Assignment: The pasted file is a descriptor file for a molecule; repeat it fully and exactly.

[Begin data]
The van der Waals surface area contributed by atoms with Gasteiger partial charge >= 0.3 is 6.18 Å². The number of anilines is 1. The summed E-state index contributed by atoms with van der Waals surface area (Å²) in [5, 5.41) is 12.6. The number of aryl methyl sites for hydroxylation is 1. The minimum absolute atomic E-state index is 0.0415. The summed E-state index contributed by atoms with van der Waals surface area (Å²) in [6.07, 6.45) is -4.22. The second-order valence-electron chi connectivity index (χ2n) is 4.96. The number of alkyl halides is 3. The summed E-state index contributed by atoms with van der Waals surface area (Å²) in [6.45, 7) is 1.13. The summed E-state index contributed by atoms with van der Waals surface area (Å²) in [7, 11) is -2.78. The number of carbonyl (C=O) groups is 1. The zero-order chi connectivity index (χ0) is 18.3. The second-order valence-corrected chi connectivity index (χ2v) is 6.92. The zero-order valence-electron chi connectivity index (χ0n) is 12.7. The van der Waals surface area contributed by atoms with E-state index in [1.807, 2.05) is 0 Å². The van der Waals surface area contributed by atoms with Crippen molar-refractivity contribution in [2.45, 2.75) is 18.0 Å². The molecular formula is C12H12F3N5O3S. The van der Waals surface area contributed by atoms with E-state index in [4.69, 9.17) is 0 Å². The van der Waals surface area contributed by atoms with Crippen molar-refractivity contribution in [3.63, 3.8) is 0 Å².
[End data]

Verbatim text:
The van der Waals surface area contributed by atoms with Gasteiger partial charge >= 0.3 is 6.18 Å². The number of anilines is 1. The summed E-state index contributed by atoms with van der Waals surface area (Å²) in [5, 5.41) is 12.6. The number of aryl methyl sites for hydroxylation is 1. The minimum absolute atomic E-state index is 0.0415. The summed E-state index contributed by atoms with van der Waals surface area (Å²) in [6.07, 6.45) is -4.22. The second-order valence-electron chi connectivity index (χ2n) is 4.96. The number of alkyl halides is 3. The summed E-state index contributed by atoms with van der Waals surface area (Å²) in [6.45, 7) is 1.13. The summed E-state index contributed by atoms with van der Waals surface area (Å²) in [7, 11) is -2.78. The number of carbonyl (C=O) groups is 1. The zero-order chi connectivity index (χ0) is 18.3. The second-order valence-corrected chi connectivity index (χ2v) is 6.92. The zero-order valence-electron chi connectivity index (χ0n) is 12.7. The van der Waals surface area contributed by atoms with E-state index in [1.807, 2.05) is 0 Å². The van der Waals surface area contributed by atoms with Crippen molar-refractivity contribution in [2.45, 2.75) is 18.0 Å². The molecular formula is C12H12F3N5O3S. The van der Waals surface area contributed by atoms with E-state index in [4.69, 9.17) is 0 Å². The van der Waals surface area contributed by atoms with Crippen molar-refractivity contribution in [3.63, 3.8) is 0 Å².